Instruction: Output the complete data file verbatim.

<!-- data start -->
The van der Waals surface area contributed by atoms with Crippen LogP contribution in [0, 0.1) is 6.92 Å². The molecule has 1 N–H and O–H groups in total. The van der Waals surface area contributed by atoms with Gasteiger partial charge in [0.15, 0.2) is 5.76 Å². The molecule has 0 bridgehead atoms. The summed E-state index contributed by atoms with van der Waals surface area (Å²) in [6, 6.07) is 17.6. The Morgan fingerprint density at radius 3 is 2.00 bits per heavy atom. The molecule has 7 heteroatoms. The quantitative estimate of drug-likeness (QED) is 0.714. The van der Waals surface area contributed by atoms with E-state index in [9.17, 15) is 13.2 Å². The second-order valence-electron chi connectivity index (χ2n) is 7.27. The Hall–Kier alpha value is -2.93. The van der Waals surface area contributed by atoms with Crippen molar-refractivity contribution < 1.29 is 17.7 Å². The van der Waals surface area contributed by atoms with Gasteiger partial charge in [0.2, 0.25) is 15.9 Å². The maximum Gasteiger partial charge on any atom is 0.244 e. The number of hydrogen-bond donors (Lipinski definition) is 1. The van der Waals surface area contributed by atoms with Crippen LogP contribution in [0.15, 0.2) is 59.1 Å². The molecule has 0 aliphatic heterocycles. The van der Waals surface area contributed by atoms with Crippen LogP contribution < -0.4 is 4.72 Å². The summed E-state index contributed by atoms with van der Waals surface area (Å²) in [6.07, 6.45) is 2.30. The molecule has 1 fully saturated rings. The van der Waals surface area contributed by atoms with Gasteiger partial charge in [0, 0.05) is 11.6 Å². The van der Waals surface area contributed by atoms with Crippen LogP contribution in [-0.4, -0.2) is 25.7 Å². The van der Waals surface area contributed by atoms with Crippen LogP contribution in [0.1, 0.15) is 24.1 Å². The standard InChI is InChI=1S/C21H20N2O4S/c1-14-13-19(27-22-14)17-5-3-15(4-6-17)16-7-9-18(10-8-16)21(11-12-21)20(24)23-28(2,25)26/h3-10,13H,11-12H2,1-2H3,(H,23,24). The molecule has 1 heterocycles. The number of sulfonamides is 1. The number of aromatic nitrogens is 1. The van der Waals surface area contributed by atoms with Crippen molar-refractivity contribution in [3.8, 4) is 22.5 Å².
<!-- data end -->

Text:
The van der Waals surface area contributed by atoms with Crippen LogP contribution in [0, 0.1) is 6.92 Å². The molecule has 1 N–H and O–H groups in total. The van der Waals surface area contributed by atoms with Gasteiger partial charge in [0.15, 0.2) is 5.76 Å². The molecule has 0 bridgehead atoms. The summed E-state index contributed by atoms with van der Waals surface area (Å²) in [6, 6.07) is 17.6. The Morgan fingerprint density at radius 3 is 2.00 bits per heavy atom. The molecule has 7 heteroatoms. The quantitative estimate of drug-likeness (QED) is 0.714. The van der Waals surface area contributed by atoms with E-state index in [9.17, 15) is 13.2 Å². The second-order valence-electron chi connectivity index (χ2n) is 7.27. The Hall–Kier alpha value is -2.93. The van der Waals surface area contributed by atoms with Crippen molar-refractivity contribution < 1.29 is 17.7 Å². The van der Waals surface area contributed by atoms with Gasteiger partial charge in [0.2, 0.25) is 15.9 Å². The maximum Gasteiger partial charge on any atom is 0.244 e. The number of hydrogen-bond donors (Lipinski definition) is 1. The van der Waals surface area contributed by atoms with Crippen LogP contribution in [0.15, 0.2) is 59.1 Å². The molecule has 0 aliphatic heterocycles. The van der Waals surface area contributed by atoms with Crippen LogP contribution < -0.4 is 4.72 Å². The summed E-state index contributed by atoms with van der Waals surface area (Å²) in [6.07, 6.45) is 2.30. The molecule has 1 fully saturated rings. The van der Waals surface area contributed by atoms with Gasteiger partial charge in [0, 0.05) is 11.6 Å². The van der Waals surface area contributed by atoms with Crippen LogP contribution in [-0.4, -0.2) is 25.7 Å². The van der Waals surface area contributed by atoms with Crippen LogP contribution in [0.1, 0.15) is 24.1 Å². The standard InChI is InChI=1S/C21H20N2O4S/c1-14-13-19(27-22-14)17-5-3-15(4-6-17)16-7-9-18(10-8-16)21(11-12-21)20(24)23-28(2,25)26/h3-10,13H,11-12H2,1-2H3,(H,23,24). The molecule has 1 heterocycles. The number of sulfonamides is 1. The number of aromatic nitrogens is 1. The van der Waals surface area contributed by atoms with Crippen molar-refractivity contribution in [3.8, 4) is 22.5 Å².